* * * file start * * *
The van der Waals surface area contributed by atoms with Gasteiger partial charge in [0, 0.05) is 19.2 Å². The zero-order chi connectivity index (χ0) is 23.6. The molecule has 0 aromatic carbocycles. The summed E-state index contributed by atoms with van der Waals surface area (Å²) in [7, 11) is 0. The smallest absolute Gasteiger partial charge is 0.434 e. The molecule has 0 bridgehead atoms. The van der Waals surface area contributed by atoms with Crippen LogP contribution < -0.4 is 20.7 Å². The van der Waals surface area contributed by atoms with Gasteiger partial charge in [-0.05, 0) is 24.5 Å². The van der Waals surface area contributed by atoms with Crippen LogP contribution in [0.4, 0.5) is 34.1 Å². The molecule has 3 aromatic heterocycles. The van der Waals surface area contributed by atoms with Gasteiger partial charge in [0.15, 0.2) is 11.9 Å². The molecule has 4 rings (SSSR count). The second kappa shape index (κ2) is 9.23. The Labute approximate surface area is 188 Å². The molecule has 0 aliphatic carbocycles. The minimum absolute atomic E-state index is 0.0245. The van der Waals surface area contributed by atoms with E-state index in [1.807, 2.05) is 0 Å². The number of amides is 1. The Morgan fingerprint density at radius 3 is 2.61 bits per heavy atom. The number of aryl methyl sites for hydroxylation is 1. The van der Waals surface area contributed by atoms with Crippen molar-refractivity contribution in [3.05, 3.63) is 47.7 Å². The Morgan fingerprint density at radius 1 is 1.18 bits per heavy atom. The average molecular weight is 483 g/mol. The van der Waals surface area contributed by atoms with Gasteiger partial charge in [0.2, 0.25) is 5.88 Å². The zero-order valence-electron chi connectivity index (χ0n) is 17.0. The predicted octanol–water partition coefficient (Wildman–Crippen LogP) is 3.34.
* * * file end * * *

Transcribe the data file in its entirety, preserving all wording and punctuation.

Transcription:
The van der Waals surface area contributed by atoms with Gasteiger partial charge in [0, 0.05) is 19.2 Å². The zero-order chi connectivity index (χ0) is 23.6. The molecule has 0 aromatic carbocycles. The summed E-state index contributed by atoms with van der Waals surface area (Å²) in [7, 11) is 0. The smallest absolute Gasteiger partial charge is 0.434 e. The molecule has 0 bridgehead atoms. The van der Waals surface area contributed by atoms with Crippen LogP contribution < -0.4 is 20.7 Å². The van der Waals surface area contributed by atoms with Gasteiger partial charge in [-0.05, 0) is 24.5 Å². The van der Waals surface area contributed by atoms with Crippen LogP contribution in [0.4, 0.5) is 34.1 Å². The molecule has 3 aromatic heterocycles. The van der Waals surface area contributed by atoms with Gasteiger partial charge in [0.15, 0.2) is 11.9 Å². The molecule has 4 rings (SSSR count). The second kappa shape index (κ2) is 9.23. The Labute approximate surface area is 188 Å². The molecule has 0 aliphatic carbocycles. The minimum absolute atomic E-state index is 0.0245. The van der Waals surface area contributed by atoms with E-state index in [1.807, 2.05) is 0 Å². The number of amides is 1. The Morgan fingerprint density at radius 3 is 2.61 bits per heavy atom. The number of aryl methyl sites for hydroxylation is 1. The van der Waals surface area contributed by atoms with Crippen molar-refractivity contribution in [3.05, 3.63) is 47.7 Å². The Morgan fingerprint density at radius 1 is 1.18 bits per heavy atom. The average molecular weight is 483 g/mol. The van der Waals surface area contributed by atoms with Gasteiger partial charge in [0.2, 0.25) is 5.88 Å². The zero-order valence-electron chi connectivity index (χ0n) is 17.0. The predicted octanol–water partition coefficient (Wildman–Crippen LogP) is 3.34.